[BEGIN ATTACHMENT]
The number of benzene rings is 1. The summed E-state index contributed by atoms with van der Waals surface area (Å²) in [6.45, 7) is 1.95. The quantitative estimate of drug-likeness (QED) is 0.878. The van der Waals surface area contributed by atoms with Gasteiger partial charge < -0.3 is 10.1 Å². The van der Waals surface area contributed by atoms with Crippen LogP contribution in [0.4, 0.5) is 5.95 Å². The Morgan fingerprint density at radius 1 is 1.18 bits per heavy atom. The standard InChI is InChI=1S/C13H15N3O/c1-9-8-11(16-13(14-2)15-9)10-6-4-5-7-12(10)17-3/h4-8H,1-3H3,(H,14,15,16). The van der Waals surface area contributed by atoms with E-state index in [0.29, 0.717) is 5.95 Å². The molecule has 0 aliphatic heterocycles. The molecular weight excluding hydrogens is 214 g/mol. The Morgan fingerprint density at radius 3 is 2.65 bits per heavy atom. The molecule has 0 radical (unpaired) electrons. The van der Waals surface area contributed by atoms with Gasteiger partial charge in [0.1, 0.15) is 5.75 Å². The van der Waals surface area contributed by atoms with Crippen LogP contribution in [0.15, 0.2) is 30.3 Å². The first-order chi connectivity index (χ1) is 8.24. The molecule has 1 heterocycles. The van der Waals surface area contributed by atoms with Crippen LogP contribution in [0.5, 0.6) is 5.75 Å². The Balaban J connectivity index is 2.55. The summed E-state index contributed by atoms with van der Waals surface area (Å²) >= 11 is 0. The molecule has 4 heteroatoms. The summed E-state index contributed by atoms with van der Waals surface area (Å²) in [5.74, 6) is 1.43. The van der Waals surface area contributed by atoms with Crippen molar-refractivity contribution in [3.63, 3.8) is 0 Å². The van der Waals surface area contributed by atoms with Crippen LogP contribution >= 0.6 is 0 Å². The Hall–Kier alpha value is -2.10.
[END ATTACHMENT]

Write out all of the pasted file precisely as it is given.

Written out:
The number of benzene rings is 1. The summed E-state index contributed by atoms with van der Waals surface area (Å²) in [6.45, 7) is 1.95. The quantitative estimate of drug-likeness (QED) is 0.878. The van der Waals surface area contributed by atoms with Gasteiger partial charge < -0.3 is 10.1 Å². The van der Waals surface area contributed by atoms with Crippen LogP contribution in [0.4, 0.5) is 5.95 Å². The Morgan fingerprint density at radius 1 is 1.18 bits per heavy atom. The standard InChI is InChI=1S/C13H15N3O/c1-9-8-11(16-13(14-2)15-9)10-6-4-5-7-12(10)17-3/h4-8H,1-3H3,(H,14,15,16). The van der Waals surface area contributed by atoms with E-state index in [0.29, 0.717) is 5.95 Å². The molecule has 0 aliphatic heterocycles. The molecular weight excluding hydrogens is 214 g/mol. The Morgan fingerprint density at radius 3 is 2.65 bits per heavy atom. The molecule has 0 radical (unpaired) electrons. The van der Waals surface area contributed by atoms with Gasteiger partial charge in [0.1, 0.15) is 5.75 Å². The van der Waals surface area contributed by atoms with Crippen LogP contribution in [0.15, 0.2) is 30.3 Å². The first-order chi connectivity index (χ1) is 8.24. The molecule has 1 heterocycles. The van der Waals surface area contributed by atoms with Crippen LogP contribution in [0.5, 0.6) is 5.75 Å². The Balaban J connectivity index is 2.55. The summed E-state index contributed by atoms with van der Waals surface area (Å²) >= 11 is 0. The molecule has 4 heteroatoms. The summed E-state index contributed by atoms with van der Waals surface area (Å²) in [5.74, 6) is 1.43. The van der Waals surface area contributed by atoms with Crippen molar-refractivity contribution in [3.63, 3.8) is 0 Å². The van der Waals surface area contributed by atoms with Crippen LogP contribution >= 0.6 is 0 Å². The Hall–Kier alpha value is -2.10.